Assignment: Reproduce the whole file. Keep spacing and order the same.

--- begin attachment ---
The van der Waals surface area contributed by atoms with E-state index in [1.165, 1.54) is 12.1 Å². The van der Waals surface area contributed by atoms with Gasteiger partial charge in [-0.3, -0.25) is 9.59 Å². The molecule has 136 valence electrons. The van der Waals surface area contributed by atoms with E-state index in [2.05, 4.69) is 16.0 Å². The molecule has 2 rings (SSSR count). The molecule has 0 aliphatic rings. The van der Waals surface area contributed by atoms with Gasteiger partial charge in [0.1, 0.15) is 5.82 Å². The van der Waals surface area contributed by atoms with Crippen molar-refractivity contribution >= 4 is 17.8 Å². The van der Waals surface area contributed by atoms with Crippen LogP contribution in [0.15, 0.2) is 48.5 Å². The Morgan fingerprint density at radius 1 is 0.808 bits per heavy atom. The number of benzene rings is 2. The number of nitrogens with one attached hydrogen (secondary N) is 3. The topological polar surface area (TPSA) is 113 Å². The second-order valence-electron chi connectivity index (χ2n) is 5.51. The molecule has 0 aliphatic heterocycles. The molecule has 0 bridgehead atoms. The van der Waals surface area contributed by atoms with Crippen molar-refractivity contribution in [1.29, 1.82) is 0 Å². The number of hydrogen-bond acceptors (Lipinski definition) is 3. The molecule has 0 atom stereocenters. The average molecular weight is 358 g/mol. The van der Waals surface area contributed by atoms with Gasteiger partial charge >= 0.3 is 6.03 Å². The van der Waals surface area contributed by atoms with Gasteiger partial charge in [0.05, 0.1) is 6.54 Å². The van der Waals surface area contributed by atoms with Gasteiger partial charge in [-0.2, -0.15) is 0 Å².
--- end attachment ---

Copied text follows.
The van der Waals surface area contributed by atoms with E-state index in [1.165, 1.54) is 12.1 Å². The van der Waals surface area contributed by atoms with Gasteiger partial charge in [-0.3, -0.25) is 9.59 Å². The molecule has 136 valence electrons. The van der Waals surface area contributed by atoms with E-state index in [2.05, 4.69) is 16.0 Å². The molecule has 2 rings (SSSR count). The molecule has 0 aliphatic rings. The van der Waals surface area contributed by atoms with Gasteiger partial charge in [0.1, 0.15) is 5.82 Å². The van der Waals surface area contributed by atoms with Crippen molar-refractivity contribution >= 4 is 17.8 Å². The van der Waals surface area contributed by atoms with Crippen LogP contribution in [0.15, 0.2) is 48.5 Å². The Morgan fingerprint density at radius 1 is 0.808 bits per heavy atom. The number of benzene rings is 2. The number of nitrogens with one attached hydrogen (secondary N) is 3. The topological polar surface area (TPSA) is 113 Å². The second-order valence-electron chi connectivity index (χ2n) is 5.51. The molecule has 0 aliphatic heterocycles. The molecule has 0 bridgehead atoms. The van der Waals surface area contributed by atoms with Crippen molar-refractivity contribution in [1.29, 1.82) is 0 Å². The number of hydrogen-bond acceptors (Lipinski definition) is 3. The molecule has 0 atom stereocenters. The average molecular weight is 358 g/mol. The van der Waals surface area contributed by atoms with Gasteiger partial charge >= 0.3 is 6.03 Å². The van der Waals surface area contributed by atoms with Gasteiger partial charge in [0.05, 0.1) is 6.54 Å². The van der Waals surface area contributed by atoms with Gasteiger partial charge in [-0.2, -0.15) is 0 Å².